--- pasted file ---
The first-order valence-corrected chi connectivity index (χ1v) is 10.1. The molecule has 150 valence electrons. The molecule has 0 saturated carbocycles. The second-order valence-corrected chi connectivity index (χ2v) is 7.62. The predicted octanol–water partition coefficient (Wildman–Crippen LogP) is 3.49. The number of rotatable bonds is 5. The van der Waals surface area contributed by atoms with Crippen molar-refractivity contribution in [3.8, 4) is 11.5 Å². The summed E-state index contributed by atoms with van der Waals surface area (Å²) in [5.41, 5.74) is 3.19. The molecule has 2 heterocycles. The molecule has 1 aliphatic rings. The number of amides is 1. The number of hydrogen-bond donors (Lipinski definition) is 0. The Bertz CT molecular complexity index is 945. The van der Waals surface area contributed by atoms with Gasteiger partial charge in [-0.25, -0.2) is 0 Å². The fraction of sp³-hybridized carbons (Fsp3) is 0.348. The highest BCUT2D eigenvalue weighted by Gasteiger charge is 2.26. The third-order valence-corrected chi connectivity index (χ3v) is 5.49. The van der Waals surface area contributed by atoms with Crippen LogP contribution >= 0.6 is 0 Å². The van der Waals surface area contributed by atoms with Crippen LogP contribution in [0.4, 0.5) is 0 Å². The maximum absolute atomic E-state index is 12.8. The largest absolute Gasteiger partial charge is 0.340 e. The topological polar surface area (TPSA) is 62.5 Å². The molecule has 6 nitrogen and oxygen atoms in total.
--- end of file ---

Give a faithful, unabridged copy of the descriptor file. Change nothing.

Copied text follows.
The first-order valence-corrected chi connectivity index (χ1v) is 10.1. The molecule has 150 valence electrons. The molecule has 0 saturated carbocycles. The second-order valence-corrected chi connectivity index (χ2v) is 7.62. The predicted octanol–water partition coefficient (Wildman–Crippen LogP) is 3.49. The number of rotatable bonds is 5. The van der Waals surface area contributed by atoms with Crippen molar-refractivity contribution in [3.8, 4) is 11.5 Å². The summed E-state index contributed by atoms with van der Waals surface area (Å²) in [5.41, 5.74) is 3.19. The molecule has 2 heterocycles. The molecule has 1 aliphatic rings. The number of amides is 1. The number of hydrogen-bond donors (Lipinski definition) is 0. The Bertz CT molecular complexity index is 945. The van der Waals surface area contributed by atoms with Gasteiger partial charge in [-0.25, -0.2) is 0 Å². The fraction of sp³-hybridized carbons (Fsp3) is 0.348. The highest BCUT2D eigenvalue weighted by Gasteiger charge is 2.26. The third-order valence-corrected chi connectivity index (χ3v) is 5.49. The van der Waals surface area contributed by atoms with Crippen LogP contribution >= 0.6 is 0 Å². The van der Waals surface area contributed by atoms with Crippen LogP contribution in [0.4, 0.5) is 0 Å². The maximum absolute atomic E-state index is 12.8. The largest absolute Gasteiger partial charge is 0.340 e. The topological polar surface area (TPSA) is 62.5 Å². The molecule has 6 nitrogen and oxygen atoms in total.